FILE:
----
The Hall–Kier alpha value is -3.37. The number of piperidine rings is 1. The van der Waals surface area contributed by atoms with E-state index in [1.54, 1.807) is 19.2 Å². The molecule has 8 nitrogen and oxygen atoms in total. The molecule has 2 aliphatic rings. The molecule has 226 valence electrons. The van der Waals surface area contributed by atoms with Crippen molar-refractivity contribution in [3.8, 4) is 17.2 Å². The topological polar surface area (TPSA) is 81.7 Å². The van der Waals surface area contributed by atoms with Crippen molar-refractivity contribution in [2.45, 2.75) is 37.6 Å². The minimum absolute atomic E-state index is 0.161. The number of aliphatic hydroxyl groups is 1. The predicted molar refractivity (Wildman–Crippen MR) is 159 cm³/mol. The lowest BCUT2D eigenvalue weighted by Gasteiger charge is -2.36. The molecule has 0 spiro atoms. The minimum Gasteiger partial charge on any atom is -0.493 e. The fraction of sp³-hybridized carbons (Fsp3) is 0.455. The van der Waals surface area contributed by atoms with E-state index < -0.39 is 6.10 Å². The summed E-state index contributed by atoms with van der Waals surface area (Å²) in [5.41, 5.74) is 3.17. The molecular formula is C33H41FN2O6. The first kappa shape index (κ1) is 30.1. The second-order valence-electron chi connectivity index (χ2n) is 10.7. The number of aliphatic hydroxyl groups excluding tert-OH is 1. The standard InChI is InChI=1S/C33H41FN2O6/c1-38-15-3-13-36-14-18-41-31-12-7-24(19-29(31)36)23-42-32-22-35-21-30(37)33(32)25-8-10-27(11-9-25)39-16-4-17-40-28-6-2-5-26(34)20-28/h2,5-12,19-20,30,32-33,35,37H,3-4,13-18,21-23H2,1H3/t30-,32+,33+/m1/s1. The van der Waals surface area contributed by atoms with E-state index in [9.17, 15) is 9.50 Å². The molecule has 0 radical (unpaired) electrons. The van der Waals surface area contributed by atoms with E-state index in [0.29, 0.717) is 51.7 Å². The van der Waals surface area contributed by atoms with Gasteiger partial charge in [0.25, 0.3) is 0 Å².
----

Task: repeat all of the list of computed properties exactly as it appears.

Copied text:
The Hall–Kier alpha value is -3.37. The number of piperidine rings is 1. The van der Waals surface area contributed by atoms with E-state index in [1.54, 1.807) is 19.2 Å². The molecule has 8 nitrogen and oxygen atoms in total. The molecule has 2 aliphatic rings. The molecule has 226 valence electrons. The van der Waals surface area contributed by atoms with Crippen molar-refractivity contribution in [3.8, 4) is 17.2 Å². The topological polar surface area (TPSA) is 81.7 Å². The van der Waals surface area contributed by atoms with Crippen molar-refractivity contribution in [2.45, 2.75) is 37.6 Å². The minimum absolute atomic E-state index is 0.161. The number of aliphatic hydroxyl groups is 1. The predicted molar refractivity (Wildman–Crippen MR) is 159 cm³/mol. The lowest BCUT2D eigenvalue weighted by Gasteiger charge is -2.36. The molecule has 0 spiro atoms. The minimum Gasteiger partial charge on any atom is -0.493 e. The fraction of sp³-hybridized carbons (Fsp3) is 0.455. The van der Waals surface area contributed by atoms with E-state index < -0.39 is 6.10 Å². The summed E-state index contributed by atoms with van der Waals surface area (Å²) in [5.41, 5.74) is 3.17. The molecular formula is C33H41FN2O6. The first kappa shape index (κ1) is 30.1. The second-order valence-electron chi connectivity index (χ2n) is 10.7. The number of aliphatic hydroxyl groups excluding tert-OH is 1. The standard InChI is InChI=1S/C33H41FN2O6/c1-38-15-3-13-36-14-18-41-31-12-7-24(19-29(31)36)23-42-32-22-35-21-30(37)33(32)25-8-10-27(11-9-25)39-16-4-17-40-28-6-2-5-26(34)20-28/h2,5-12,19-20,30,32-33,35,37H,3-4,13-18,21-23H2,1H3/t30-,32+,33+/m1/s1. The van der Waals surface area contributed by atoms with E-state index in [9.17, 15) is 9.50 Å². The molecule has 0 radical (unpaired) electrons. The van der Waals surface area contributed by atoms with E-state index in [0.29, 0.717) is 51.7 Å². The van der Waals surface area contributed by atoms with Gasteiger partial charge in [0.25, 0.3) is 0 Å².